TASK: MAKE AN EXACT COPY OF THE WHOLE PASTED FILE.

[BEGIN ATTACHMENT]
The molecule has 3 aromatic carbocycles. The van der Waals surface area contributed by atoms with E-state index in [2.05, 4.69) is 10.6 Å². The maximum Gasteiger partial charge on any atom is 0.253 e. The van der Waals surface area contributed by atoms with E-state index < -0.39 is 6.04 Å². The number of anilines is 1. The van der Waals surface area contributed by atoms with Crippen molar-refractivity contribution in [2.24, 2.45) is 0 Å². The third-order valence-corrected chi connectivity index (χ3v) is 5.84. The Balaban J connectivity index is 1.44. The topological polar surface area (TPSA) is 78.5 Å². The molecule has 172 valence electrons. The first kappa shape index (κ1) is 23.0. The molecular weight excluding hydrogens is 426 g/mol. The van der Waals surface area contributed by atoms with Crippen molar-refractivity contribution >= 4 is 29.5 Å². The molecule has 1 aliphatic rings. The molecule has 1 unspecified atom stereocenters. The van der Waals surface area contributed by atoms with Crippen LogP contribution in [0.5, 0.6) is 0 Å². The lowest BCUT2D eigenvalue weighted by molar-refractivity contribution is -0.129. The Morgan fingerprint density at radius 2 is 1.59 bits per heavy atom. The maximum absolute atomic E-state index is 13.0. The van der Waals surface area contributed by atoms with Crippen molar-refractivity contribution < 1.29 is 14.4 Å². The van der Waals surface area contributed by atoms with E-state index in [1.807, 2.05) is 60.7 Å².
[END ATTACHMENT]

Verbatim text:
The molecule has 3 aromatic carbocycles. The van der Waals surface area contributed by atoms with E-state index in [2.05, 4.69) is 10.6 Å². The maximum Gasteiger partial charge on any atom is 0.253 e. The van der Waals surface area contributed by atoms with E-state index < -0.39 is 6.04 Å². The number of anilines is 1. The van der Waals surface area contributed by atoms with Crippen molar-refractivity contribution in [2.24, 2.45) is 0 Å². The third-order valence-corrected chi connectivity index (χ3v) is 5.84. The Balaban J connectivity index is 1.44. The topological polar surface area (TPSA) is 78.5 Å². The molecule has 172 valence electrons. The first kappa shape index (κ1) is 23.0. The molecular weight excluding hydrogens is 426 g/mol. The van der Waals surface area contributed by atoms with Crippen molar-refractivity contribution >= 4 is 29.5 Å². The molecule has 1 aliphatic rings. The molecule has 1 unspecified atom stereocenters. The van der Waals surface area contributed by atoms with Crippen LogP contribution in [0.5, 0.6) is 0 Å². The lowest BCUT2D eigenvalue weighted by molar-refractivity contribution is -0.129. The Morgan fingerprint density at radius 2 is 1.59 bits per heavy atom. The maximum absolute atomic E-state index is 13.0. The van der Waals surface area contributed by atoms with Crippen molar-refractivity contribution < 1.29 is 14.4 Å². The van der Waals surface area contributed by atoms with E-state index in [1.807, 2.05) is 60.7 Å².